The Okinawan Karate Song and the English Translation
Aa sanjento hi no hikari
Myo gunjorno umi no iro
Saekeki shima no tokonga
Saegigaumishi mute no ken.
Kokoro o Kitau, mi o kitau
Aa, Okinawa no, Karate-do !
Aa ware osou tekki araba
Shurei no kuni ni shingiari
Tetsu no kobushi wa kanzento
Niku o kirasete, hone o utsu
Kokoro o mamaru, Mi o mamaru.
Aa, Okinawa no Karate-do !
Aa tensenshi kodai yori
Hewa no kane wa naritsutau
Semeru ni arazu fusegu waza
Gotai ga bukizo kono karate
Kokoro o tadasu, mi o tadasu
Aa Okinawa, no Karate-do !!
Ah, beautiful islands of sunlight
and the color of the sea
the proud fighting spirit of the
islanders and the empty handed
sword of Justice.
Training spirit and training body
This is Okinawan Karate-do !
O, but if an enemy should happen to
attack us, and the method of
courtesy prove to no avail, if he
should cut our flesh with
his iron weapon, even then
we will punch through to his bone.
Courtesy and defense together
this is Okinawan Karate-do !
O ! Ever since the mythical
ancestry of Japan, the bell of
peace has been ringing continually
in Okinawa. The way of courtesy
and the five bodily weapons of
Karate together, to make a straight
character and good etiquette,
This is Okinawan Karate-do !!!
This song, "Karate-Do Sanka", attempts to epitomize some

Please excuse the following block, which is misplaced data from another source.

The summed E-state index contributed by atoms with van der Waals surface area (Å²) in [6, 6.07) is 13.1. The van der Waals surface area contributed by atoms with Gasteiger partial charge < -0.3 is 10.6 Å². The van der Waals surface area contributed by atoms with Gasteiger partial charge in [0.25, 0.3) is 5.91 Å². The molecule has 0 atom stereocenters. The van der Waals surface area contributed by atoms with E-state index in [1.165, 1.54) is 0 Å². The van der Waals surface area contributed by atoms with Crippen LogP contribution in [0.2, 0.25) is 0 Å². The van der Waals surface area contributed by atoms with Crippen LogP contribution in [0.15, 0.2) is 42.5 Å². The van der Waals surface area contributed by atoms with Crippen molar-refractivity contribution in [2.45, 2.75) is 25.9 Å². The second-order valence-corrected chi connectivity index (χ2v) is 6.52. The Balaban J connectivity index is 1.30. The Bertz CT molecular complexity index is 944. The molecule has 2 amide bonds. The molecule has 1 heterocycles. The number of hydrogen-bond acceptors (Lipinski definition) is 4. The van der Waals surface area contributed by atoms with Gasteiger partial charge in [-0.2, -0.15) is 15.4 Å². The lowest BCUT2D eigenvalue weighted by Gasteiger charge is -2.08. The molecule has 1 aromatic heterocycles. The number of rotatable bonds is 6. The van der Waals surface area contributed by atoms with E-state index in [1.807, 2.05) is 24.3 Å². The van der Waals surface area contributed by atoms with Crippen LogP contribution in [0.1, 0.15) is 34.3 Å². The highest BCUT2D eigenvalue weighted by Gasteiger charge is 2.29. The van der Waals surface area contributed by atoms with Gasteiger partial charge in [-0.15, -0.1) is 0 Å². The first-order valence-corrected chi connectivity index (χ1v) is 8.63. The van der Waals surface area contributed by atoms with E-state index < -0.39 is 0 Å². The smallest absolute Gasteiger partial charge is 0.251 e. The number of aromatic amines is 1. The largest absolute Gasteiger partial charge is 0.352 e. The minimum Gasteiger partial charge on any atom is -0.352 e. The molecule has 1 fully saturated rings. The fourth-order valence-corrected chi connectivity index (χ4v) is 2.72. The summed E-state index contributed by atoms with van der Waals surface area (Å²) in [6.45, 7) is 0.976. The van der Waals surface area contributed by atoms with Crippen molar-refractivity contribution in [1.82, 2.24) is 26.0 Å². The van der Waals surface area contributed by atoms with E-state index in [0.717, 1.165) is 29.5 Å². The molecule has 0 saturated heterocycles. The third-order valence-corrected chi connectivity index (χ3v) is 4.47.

of the most important aspects of Karate. The most important
lines of the three verses are:
"Kokoro o kitau, mi o kitau"; "Kokoro o mamaru, mi o Mamaru";
and "Kokoro o tadasu, mi o tadasu".
"Kokoro" means spirit, heart, mind, or feeling. "Mi" is the body.
Since the word "Kitau" means training or practice, the first line
may be translated as, "Training spirit and body", i.e. making not
only the body strong through the many repetitions of years of
continuous practice, but also strengthening the spirit to be able
to tackle the most difficult tasks, both physical, mental and spiritual.
The second line combines with the word for defense, "Mamaru".
Hence the total meaning is defense with body or the blocking and
attacking method of the Karate-jutsu, and more importantly the
ability to avoid fighting even when it means walking away from the
insult or some other difficult situation, in other words, defense with
the spirit, or in a rough approximation, courtesy.
The third line builds us up to the most important and difficult of the
three concepts, character and etiquette. "Tadasu" means to make
straight and so the literal translation of this is, "Make a straight spirit
and a straight body." In other words, to correct and perfect the very
way in which each individual thinks and acts on a moral basis, as determined by his society and religion.